As it turns out, I had a nasty little flu rather than a miserable cold. By Friday night, my temperature was nearly 102, but the next day, Saturday, I felt significantly better. By Sunday, I was more or less back to my normal schedule. I even did some cutting back in the garden.
Unfortunately but not unexpectedly, Clif caught what I had—couples sure do like to share. But he should be fine by next weekend, when Dee is coming home from New York to help celebrate yet another retirement fête for Clif. (This should be the last one. Clif has certainly retired in style.)
Being sick, of course, is no fun, but I much prefer short and brutal over long and miserable. I have had colds stretch out for a week or two, with coughing at night to make sleep next to impossible. At least what I had was over in a few days, and a good thing, too, as there is much to do outside to get the yard ready for winter.
We still haven’t had a hard frost, but for the most part, the gardens and potted plants have had it. The coleuses have taken on a leggy, spiky look, and I hope to have them removed by the end of the week.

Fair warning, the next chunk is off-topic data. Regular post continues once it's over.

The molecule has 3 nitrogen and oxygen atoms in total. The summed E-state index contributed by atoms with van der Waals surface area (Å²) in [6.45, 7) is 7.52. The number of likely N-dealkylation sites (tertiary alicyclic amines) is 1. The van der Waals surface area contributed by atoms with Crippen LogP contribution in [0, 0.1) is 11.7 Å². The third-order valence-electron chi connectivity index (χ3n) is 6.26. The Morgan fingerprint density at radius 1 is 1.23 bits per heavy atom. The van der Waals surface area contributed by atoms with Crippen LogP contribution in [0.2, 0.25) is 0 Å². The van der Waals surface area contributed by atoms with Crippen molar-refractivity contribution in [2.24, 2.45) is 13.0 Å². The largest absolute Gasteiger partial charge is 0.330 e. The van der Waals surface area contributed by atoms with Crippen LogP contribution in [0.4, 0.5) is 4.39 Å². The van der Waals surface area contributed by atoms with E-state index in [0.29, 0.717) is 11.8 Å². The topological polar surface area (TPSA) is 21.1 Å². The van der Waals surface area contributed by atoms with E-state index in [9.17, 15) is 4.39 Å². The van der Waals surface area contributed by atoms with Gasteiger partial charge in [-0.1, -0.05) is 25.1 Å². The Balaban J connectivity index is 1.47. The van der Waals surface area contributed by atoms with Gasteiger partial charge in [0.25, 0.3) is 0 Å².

The hostas have become yellow and curled, and yesterday I began cutting them back.
The leaves of the evening primroses have turned a lovely red, and I’ll cut those last.
The ferns, too, have had it and are curling back into themselves. I don’t clip the ferns. I let them take care of themselves, and this seems to work just fine. Each spring, they return in a vigorous burst of green.
For a gardener, fall can be a melancholy time. The clipped plants give the gardens a shaved look.
Soon all the garden ornaments will be stored down cellar, as we Mainers like to say. The patio furniture will come in, and the grill will be moved onto the lawn. How sad, bare, and lonely it all looks when this happens.
Good thing, then, that October is such a beautiful, golden month. It’s almost as if she were saying, “Yes, I know brown, austere November is coming, and after that the long cold of winter, but before it does, I’ll give you some deep blue skies and some blazing leaves as consolation.”
And indeed, what a consolation!